EASTERN UKRAINE - Nearly 3.5 million people caught up in the conflict in eastern Ukraine urgently need humanitarian aid, according to the United Nations, which says its assistance program has received a fraction of the funding it needs.
Populations live under the constant threat of artillery and gun fire, mines and unexploded ordinance, and now face growing food insecurity and outbreaks of diseases, the U.N. said.
Earlier this week, United States’ Special Envoy to Ukraine Kurt Volker, along with U.S. Ambassador Marie Yovanovitch, visited the front-line town of Popasna and spoke to several civilians living in the conflict zone.
On both sides of the contact line, the United Nations says the populations face a humanitarian crisis. There are more than 1 million civilian crossings each month over the front lines through five checkpoints, forcing families to make time-consuming and dangerous journeys. Food insecurity has doubled in 12 months. Medical facilities have been destroyed, with grave consequences for health.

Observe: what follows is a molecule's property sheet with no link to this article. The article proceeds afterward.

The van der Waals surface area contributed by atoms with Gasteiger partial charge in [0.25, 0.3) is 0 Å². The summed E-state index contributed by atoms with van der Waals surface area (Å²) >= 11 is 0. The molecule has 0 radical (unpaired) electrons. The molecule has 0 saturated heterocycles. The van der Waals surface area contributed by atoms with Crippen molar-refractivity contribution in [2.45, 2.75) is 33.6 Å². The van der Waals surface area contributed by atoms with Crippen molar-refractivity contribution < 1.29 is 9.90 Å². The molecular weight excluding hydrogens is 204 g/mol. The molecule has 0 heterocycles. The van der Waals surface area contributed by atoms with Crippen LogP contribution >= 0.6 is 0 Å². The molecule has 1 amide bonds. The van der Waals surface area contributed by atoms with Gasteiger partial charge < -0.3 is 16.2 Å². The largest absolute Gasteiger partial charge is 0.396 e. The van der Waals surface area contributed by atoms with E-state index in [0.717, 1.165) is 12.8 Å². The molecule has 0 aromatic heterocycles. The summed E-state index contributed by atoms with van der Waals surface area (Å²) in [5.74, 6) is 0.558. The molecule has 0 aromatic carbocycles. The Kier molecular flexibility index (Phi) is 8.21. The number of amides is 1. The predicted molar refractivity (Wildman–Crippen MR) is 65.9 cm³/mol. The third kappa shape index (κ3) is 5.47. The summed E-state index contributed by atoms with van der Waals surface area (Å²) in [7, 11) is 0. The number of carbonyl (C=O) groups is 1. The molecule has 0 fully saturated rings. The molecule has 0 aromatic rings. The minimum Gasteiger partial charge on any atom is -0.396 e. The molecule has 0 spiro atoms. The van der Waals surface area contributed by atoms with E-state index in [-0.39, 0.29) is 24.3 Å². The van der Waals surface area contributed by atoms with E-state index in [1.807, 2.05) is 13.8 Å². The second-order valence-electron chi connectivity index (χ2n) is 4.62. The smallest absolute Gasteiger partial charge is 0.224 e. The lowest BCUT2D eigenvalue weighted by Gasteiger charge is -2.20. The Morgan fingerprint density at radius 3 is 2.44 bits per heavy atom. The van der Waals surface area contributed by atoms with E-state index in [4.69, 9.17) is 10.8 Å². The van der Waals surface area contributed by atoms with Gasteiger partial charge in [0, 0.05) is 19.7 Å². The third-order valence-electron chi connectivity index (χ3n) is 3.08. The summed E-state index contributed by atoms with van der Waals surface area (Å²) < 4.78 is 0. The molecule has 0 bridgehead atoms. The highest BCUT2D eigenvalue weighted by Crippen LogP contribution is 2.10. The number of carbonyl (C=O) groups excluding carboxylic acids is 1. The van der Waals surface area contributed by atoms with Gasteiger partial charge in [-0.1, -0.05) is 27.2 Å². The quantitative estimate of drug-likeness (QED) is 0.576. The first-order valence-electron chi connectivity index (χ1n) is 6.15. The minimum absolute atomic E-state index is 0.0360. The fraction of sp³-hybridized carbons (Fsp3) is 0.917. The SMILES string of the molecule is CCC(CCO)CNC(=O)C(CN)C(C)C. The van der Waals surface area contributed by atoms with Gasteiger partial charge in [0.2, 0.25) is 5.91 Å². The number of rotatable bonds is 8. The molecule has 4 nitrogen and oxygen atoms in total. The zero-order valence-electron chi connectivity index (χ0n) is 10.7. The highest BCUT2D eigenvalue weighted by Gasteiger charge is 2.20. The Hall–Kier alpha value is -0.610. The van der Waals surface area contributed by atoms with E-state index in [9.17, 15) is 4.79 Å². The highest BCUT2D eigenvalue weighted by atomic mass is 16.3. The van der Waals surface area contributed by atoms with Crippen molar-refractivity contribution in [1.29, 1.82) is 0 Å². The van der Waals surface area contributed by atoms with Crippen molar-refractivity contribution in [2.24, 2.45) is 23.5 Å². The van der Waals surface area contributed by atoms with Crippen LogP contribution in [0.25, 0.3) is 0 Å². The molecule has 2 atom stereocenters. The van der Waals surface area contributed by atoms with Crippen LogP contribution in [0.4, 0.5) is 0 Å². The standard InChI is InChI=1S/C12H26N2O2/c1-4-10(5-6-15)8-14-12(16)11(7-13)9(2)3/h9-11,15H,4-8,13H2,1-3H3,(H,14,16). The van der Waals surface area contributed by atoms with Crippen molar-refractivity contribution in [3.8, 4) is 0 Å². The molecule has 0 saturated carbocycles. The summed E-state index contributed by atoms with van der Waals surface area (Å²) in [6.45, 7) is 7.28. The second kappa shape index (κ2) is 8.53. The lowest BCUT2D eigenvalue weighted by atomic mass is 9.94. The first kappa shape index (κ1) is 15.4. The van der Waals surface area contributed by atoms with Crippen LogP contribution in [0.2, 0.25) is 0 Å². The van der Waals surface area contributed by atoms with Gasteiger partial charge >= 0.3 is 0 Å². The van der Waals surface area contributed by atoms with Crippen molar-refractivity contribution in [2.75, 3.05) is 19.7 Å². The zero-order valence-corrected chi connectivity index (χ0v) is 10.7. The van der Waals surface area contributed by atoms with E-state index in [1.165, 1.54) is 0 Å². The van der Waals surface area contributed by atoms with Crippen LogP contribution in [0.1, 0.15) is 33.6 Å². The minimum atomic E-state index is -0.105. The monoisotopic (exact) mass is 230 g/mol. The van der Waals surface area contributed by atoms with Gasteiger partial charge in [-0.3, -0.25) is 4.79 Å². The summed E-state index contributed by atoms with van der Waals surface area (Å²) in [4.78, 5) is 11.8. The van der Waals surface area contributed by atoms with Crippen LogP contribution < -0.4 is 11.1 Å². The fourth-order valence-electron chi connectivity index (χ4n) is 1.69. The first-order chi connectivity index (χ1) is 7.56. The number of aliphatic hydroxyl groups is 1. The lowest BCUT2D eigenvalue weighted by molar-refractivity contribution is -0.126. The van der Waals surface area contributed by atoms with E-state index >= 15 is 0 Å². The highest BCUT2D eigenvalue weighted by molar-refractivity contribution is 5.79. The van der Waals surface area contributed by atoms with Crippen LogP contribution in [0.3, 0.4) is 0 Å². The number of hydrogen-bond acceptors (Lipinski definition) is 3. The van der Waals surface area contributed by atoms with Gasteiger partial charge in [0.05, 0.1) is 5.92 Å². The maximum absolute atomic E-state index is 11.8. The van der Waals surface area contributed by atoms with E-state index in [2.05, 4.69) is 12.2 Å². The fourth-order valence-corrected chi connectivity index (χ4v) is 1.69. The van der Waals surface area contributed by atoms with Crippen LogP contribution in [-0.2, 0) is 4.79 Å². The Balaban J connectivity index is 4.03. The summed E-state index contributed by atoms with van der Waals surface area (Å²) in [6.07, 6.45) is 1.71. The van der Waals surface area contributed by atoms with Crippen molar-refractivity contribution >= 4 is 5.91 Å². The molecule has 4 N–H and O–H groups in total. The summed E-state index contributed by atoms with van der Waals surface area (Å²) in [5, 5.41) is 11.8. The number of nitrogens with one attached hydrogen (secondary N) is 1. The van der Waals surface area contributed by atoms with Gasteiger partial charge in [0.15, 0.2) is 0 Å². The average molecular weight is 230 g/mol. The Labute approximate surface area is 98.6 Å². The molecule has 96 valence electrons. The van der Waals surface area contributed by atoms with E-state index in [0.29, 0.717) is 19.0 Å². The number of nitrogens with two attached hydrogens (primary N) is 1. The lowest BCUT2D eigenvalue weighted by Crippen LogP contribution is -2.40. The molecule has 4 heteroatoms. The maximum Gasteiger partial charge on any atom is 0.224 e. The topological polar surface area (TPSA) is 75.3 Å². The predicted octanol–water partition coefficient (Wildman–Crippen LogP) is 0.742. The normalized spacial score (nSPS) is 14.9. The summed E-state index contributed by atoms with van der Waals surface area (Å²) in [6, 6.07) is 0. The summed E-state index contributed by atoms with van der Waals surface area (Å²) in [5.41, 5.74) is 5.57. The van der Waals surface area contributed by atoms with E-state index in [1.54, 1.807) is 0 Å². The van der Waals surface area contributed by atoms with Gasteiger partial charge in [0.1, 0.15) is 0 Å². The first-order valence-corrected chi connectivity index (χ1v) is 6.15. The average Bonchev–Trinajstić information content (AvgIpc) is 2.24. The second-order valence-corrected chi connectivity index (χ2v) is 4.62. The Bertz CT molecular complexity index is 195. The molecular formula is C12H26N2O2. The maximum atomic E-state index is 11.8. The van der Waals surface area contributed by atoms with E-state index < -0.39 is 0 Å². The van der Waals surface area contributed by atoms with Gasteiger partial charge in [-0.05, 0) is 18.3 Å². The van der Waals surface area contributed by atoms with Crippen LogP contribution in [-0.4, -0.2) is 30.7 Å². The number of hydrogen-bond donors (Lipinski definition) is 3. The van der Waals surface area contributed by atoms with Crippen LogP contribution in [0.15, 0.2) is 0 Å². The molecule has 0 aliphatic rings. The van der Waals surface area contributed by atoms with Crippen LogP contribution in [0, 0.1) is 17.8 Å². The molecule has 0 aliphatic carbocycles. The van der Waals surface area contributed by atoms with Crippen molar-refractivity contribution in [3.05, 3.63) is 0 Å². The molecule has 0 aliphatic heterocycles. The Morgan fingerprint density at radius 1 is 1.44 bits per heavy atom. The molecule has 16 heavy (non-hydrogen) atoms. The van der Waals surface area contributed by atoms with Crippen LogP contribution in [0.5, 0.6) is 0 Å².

“HIV, instead of being limited to marginal groups, such as sex workers or drug users, it’s now mainstreaming throughout the population. You also have, which should be a huge concern for all of Europe, you have multidrug resistant tuberculosis, extremely multidrug resistant tuberculosis,” Neal Walker, the United Nations’ resident coordinator in Ukraine, told VOA in an interview.
Out of the spotlight
Despite those dangers, he says the conflict has fallen out of the global spotlight.
“We’re about 10 or 12 percent funding of what we’ve asked for, and we’re halfway through the year. What worries me deeply is that as you pass through years of conflict, imagine for an 8-year-old child, half his life has been in the middle of a conflict. Children attend school and the windows are sandbagged and they have drills to get themselves into the basement immediately when the shelling starts,” Walker said.
It is the young and elderly suffering most. The U.N. says 600,000 elderly people living in rebel-held territory can’t access their pensions. At the opening of a U.S.-funded community center in Slovyansk, Volker urged Russia to help end the war.
“It is a tragedy to see this conflict continue affecting the local population. And of course, Russia says that one of its objectives is protecting a Russian-speaking population. The most important thing it could do to help that population is to remove its forces,” he said.
Diplomatic efforts to end the conflict have stalled. For the civilians caught in the middle, the dangers of war are being compounded by a humanitarian crisis.